Eastern Orthodox Christians Celebrate Easter; It's the Most Sacred Day of Year for 300 Million People Worldwide

Article excerpt


For the world's roughly 300 million Eastern Orthodox Christians, today is Easter, or Pascha.

Though the Orthodox observe the holiday more than a month after Catholics and Protestants, it is also the most sacred day of the year for them, said the Rev. Nicholas Louh of St. John the Divine Greek Orthodox Church in Jacksonville.

"The Orthodox church is the church of the resurrection," Louh said. "In Orthodox churches, the first image you see are the icons of the resurrection."

The Orthodox are spread across congregations often named for different ethnic origins - from Bulgarian, Greek and Romanian to Russian, Serbian and Syrian.

There are an estimated 6 million Orthodox in the United States, said Nikki Stephanopoulos of the Greek Orthodox Archdiocese of North America. There are at least 3,000 in Northeast Florida.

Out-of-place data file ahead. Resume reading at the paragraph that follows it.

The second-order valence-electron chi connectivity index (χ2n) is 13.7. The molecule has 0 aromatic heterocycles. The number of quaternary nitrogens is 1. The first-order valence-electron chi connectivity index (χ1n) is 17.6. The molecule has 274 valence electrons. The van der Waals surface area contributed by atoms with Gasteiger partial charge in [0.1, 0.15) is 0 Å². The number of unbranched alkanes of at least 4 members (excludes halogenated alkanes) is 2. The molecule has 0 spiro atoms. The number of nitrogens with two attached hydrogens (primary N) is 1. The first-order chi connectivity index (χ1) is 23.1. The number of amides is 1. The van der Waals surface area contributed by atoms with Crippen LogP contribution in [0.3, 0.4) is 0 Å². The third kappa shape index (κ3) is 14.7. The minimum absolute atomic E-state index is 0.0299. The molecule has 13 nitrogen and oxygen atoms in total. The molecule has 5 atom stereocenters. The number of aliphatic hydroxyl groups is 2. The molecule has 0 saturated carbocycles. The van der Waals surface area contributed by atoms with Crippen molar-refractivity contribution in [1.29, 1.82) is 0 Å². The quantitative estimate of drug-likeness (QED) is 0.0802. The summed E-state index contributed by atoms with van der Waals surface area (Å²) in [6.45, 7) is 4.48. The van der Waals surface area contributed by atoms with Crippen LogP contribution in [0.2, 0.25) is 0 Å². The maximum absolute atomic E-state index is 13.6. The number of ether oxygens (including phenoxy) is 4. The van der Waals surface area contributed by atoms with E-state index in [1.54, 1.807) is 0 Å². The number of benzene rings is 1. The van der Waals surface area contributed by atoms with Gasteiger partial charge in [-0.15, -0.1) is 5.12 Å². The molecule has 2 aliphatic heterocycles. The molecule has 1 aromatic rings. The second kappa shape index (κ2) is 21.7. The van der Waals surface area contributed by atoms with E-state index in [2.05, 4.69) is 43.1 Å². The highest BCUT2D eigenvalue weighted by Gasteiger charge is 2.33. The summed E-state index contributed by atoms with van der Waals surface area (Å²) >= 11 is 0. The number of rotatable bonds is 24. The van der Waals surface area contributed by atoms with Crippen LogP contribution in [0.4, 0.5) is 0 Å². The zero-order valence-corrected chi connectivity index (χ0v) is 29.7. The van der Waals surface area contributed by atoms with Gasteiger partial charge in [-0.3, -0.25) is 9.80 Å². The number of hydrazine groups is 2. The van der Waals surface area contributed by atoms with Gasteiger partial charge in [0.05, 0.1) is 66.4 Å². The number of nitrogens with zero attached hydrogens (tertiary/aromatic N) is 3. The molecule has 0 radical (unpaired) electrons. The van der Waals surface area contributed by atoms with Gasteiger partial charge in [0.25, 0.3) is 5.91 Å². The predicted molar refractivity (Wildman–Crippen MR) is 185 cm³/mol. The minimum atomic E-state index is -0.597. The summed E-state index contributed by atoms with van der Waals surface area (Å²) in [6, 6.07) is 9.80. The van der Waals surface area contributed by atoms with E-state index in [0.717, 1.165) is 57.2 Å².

Whatever their national origins, the Orthodox share a history of rich church architecture, iconography and historic liturgies.

And a belief that today is Easter.

What makes Orthodox Christianity different?

The Eastern Orthodox teaching is that its roots go back to biblical times, said the Rev. Nikitas Theodosian, pastor of Trinity Greek Orthodox Church in St. Augustine.

The first Orthodox parishes were founded in what is now called the Middle East shortly after the death of Jesus, he said. The Eastern and Western churches were unified until a schism in about 1054 A.D. split the Christian world into Roman Catholic (Western) and Orthodox (Eastern) branches.

Despite developing along national lines since then, Orthodox churches in America are becoming ethnically and racially diverse, Stephanopoulos said. …


An unknown error has occurred. Please click the button below to reload the page. If the problem persists, please try again in a little while.